Q: Dear Father John, I thought I once heard you mention that quite often a hatred of oneself runs parallel with a hatred of God. My problem is similar, but while I hate myself quite a bit I do not in any way hate God. God is, in fact, my longest and most faithful friend, always at the back of my mind. And I know it probably hurts Him to see me revile myself the way I do, but I feel unable to improve the situation. I compare it sometimes to my relationship with my husband. He understands that I earnestly believe myself selfish, evil and ugly, but his patience runs thin the more times I mention it. I find myself asking for God’s patience more than any other thing, and I do want to please Him, but I’m not sure if I’m able. My question is how to best be pleasing to God when I foster a deep-seeded belief that I am unworthy of any sort of salvation or comfort?
A: First, make sure you cement into the very foundation of your understanding of the universe one extremely important truth that God has revealed to us so frequently and so forcibly that he has removed any room for doubt: “…but God shows his love for us in that while we were still sinners, Christ died for us” (Romans 5:8). I would highly recommend that you memorize that verse of inspired Scripture, and that you repeat it to yourself, using it as a prayer, throughout the day. God’s love for his – his personal, all-knowing, passionate, tender, and determined love for each one of us – does not depend on our being worthy of it, being perfect, being selfless, being a model Christian… On the contrary, it is only as we continue discovering God’s love for us that we open our hearts to be touched by his transforming grace so that we can actually love him in return and begin to experience life as he calls us to live it – selflessly, generously, joyfully, humbly. Our journey through this Valley of Tears that we call earth is not primarily about what we can do for God, but about what God has done (and still wants to do for us): “This is real love–not that we loved God, but that he loved us and sent his Son as a sacrifice to take away our sins” (1 John 4:10). So, keep reminding yourself of this, over and over again. Make it the theme of your daily prayer. Ask God to convince you of this more and more every day.
From that perspective, I think you can answer your own question. How best to please God, even though you know that you are unworthy? Throw yourself into his arms. Dive into his mercy. Trust him when he tells you that he loves you just as you are, and maybe even MORE because you are so much in need of his grace. Remember the parable of the Good Shepherd, who left the 99 sheep who were in good shape in order to go after the one sheep that was lost and in need. And he rejoiced when he found it. Your mere desire to follow God, to know him and love him better, gives him immense pleasure. Every time you turn back to him after a fall or a failure, you fill his heart with joy. He longs not for our self-perfection, but for our presence, our friendship, our desire to walk with him. This is what pleases him.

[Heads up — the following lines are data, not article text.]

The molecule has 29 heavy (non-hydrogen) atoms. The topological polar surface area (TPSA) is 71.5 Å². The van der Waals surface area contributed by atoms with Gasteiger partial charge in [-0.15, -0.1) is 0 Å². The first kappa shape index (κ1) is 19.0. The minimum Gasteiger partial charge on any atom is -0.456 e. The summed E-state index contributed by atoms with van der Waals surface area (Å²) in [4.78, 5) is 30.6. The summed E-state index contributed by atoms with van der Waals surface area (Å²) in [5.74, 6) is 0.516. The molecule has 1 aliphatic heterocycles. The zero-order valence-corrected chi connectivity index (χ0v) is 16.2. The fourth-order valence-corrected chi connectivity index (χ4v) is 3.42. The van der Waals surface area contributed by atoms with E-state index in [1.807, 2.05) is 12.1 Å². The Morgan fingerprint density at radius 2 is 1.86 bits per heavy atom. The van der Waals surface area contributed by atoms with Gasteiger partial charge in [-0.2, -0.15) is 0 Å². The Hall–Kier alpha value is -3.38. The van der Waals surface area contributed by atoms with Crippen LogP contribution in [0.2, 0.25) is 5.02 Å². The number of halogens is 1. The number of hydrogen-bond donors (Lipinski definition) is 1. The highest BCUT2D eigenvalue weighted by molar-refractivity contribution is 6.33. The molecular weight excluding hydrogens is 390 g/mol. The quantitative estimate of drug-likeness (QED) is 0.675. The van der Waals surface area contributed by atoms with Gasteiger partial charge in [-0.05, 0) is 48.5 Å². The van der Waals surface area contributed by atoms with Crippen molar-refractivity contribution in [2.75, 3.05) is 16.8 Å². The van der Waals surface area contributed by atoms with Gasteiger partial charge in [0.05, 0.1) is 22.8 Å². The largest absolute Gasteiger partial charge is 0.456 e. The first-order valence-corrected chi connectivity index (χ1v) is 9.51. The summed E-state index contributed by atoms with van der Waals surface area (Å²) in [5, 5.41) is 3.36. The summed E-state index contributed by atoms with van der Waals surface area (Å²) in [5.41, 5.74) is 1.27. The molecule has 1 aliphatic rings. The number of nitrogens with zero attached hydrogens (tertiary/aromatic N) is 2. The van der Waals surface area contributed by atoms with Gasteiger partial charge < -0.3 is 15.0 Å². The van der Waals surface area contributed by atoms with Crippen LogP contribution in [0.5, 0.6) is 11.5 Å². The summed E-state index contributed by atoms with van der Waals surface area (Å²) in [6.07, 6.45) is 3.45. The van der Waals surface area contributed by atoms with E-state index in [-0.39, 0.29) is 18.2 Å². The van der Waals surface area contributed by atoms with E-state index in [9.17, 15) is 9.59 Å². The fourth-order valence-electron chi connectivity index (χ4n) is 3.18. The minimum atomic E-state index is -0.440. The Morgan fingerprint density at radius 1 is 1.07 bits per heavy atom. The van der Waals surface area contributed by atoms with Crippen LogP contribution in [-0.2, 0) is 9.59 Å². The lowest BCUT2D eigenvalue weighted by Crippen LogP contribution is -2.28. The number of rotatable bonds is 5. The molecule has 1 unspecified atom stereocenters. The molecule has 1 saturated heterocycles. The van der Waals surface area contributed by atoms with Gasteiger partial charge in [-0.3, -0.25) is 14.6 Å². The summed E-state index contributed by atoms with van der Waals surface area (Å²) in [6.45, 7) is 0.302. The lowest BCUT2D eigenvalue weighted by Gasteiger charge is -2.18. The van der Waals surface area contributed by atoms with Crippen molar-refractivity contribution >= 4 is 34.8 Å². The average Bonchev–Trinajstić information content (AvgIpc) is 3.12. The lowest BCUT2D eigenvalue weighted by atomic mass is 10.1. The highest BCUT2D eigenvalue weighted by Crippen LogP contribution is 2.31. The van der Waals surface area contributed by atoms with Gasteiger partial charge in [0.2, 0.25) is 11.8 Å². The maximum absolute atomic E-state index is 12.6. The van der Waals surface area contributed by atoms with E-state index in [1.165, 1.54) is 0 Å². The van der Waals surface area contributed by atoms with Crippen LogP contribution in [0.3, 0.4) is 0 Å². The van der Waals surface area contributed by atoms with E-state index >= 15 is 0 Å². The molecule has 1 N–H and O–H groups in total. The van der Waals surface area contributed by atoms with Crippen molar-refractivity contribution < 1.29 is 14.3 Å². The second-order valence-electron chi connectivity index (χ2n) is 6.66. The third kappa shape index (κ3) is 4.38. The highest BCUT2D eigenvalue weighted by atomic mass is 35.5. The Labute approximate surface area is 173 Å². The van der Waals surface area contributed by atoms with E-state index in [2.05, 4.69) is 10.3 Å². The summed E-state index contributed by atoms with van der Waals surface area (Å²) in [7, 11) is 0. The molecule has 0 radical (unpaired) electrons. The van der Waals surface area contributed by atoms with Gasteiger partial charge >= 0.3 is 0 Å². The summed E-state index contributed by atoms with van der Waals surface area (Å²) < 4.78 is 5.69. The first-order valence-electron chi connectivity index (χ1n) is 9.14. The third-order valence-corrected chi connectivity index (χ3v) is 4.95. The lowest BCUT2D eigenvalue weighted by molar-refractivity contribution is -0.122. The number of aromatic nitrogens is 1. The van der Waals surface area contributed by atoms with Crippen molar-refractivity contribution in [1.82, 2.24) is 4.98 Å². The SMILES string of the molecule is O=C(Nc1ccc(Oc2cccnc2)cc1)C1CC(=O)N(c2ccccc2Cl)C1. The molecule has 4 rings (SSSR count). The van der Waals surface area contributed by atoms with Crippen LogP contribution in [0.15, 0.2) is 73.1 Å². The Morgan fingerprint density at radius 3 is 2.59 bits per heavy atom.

You may be confusing God’s being “pleased” with his being “satisfied.” God loves us so much that he is never satisfied. He knows we can grow, and so, like a good coach how really cares about his players, he never gets tired of demanding more from us and inviting us to give more. He loves us too much to let us vegetate in our personal comfort zone, spiritually speaking. But even though he is hard to satisfy, he is extremely easy to please. The slightest effort delights him! He knows better than we do how hard it is for us to live a truly spiritual, truly Christ-like life. So, he is like the dad witnessing his little baby take her first steps. The steps are clumsy, jerky, and unsteady. But how the dad rejoices over them!
Okay, now for a hard truth. Whenever you get drawn into a personal pity party and find yourself discouraged or tense or preoccupied about your own weakness and spiritual neediness (selfishness), you are actually falling into dangerous territory. Discouragement is not something that comes from the Holy Spirit – not ever. Discouragement is a subtle, very subtle, form of spiritual pride, which is one of the seven capital sins. Discouragement, when we give into it and revel in it instead of turning it immediately into a prayer and throwing ourselves into God’s loving arms, says to God: “O Lord, look at how evil I am; I am so selfish that not even you can love me or help me…” Oh what a nasty trick of the Devil that thought is! Oh how it hurts our Lord when we say that to him! His mercy, his love, his goodness, his power – they are IMMENSELY greater than our misery! Our Lord revealed to St Margaret Mary that even if all the sins of the world were on her soul, compared to his burning love for her, they would be like a drop of water thrown into a blazing furnace. So, whenever you feel like turning in on yourself and being drawn into the pit of self-deprecation, simply make an act of humility and then turn your attention back to whatever it is God wants you to be doing at that moment, even if it’s something as simple as washing the dishes, “Lord, you know what a mess I am, but you love me. Give me the strength to forget about myself and do what you want me to do. I am in your hands, and they are Very Good Hands…”
I suggest that you take for a personal motto what St Paul said about this very struggle, and follow his example of rejoicing in your weaknesses because they force you to depend more and more on God, which is what it’s all about: “I am well content with these humiliations of mine, with the insults, the hardships, the persecutions, the times of difficulty I undergo for Christ; when I am weakest, then I am strongest of all” (2 Corinthians 12:10).